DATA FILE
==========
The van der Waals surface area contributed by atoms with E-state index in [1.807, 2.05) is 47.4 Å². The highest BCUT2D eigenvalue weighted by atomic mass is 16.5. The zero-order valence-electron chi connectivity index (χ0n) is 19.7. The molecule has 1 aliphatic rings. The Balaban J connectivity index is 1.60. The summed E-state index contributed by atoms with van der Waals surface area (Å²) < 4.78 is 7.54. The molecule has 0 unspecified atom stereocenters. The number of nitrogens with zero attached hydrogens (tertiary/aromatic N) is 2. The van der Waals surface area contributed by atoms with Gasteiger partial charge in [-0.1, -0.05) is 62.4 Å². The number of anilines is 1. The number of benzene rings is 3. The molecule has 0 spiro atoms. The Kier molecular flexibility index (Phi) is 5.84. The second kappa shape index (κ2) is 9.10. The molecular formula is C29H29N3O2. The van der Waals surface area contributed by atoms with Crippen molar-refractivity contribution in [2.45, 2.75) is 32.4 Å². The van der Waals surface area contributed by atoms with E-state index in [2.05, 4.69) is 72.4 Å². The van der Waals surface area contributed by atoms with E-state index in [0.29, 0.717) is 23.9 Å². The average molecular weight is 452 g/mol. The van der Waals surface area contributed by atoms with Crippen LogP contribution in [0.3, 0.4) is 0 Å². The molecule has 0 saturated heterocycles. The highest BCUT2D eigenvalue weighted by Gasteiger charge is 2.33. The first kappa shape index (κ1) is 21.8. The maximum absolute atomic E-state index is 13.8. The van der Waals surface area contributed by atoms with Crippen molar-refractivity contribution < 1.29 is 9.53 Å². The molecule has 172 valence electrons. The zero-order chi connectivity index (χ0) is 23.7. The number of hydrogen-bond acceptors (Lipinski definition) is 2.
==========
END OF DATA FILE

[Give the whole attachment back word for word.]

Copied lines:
The van der Waals surface area contributed by atoms with E-state index in [1.807, 2.05) is 47.4 Å². The highest BCUT2D eigenvalue weighted by atomic mass is 16.5. The zero-order valence-electron chi connectivity index (χ0n) is 19.7. The molecule has 1 aliphatic rings. The Balaban J connectivity index is 1.60. The summed E-state index contributed by atoms with van der Waals surface area (Å²) < 4.78 is 7.54. The molecule has 0 unspecified atom stereocenters. The number of nitrogens with zero attached hydrogens (tertiary/aromatic N) is 2. The van der Waals surface area contributed by atoms with Gasteiger partial charge in [-0.1, -0.05) is 62.4 Å². The number of anilines is 1. The number of benzene rings is 3. The molecule has 0 spiro atoms. The Kier molecular flexibility index (Phi) is 5.84. The second kappa shape index (κ2) is 9.10. The molecular formula is C29H29N3O2. The van der Waals surface area contributed by atoms with Crippen molar-refractivity contribution in [2.45, 2.75) is 32.4 Å². The van der Waals surface area contributed by atoms with E-state index in [2.05, 4.69) is 72.4 Å². The van der Waals surface area contributed by atoms with E-state index in [0.29, 0.717) is 23.9 Å². The average molecular weight is 452 g/mol. The van der Waals surface area contributed by atoms with Crippen LogP contribution in [0.3, 0.4) is 0 Å². The molecule has 0 saturated heterocycles. The highest BCUT2D eigenvalue weighted by Gasteiger charge is 2.33. The first kappa shape index (κ1) is 21.8. The maximum absolute atomic E-state index is 13.8. The van der Waals surface area contributed by atoms with Crippen molar-refractivity contribution < 1.29 is 9.53 Å². The molecule has 172 valence electrons. The zero-order chi connectivity index (χ0) is 23.7. The number of hydrogen-bond acceptors (Lipinski definition) is 2.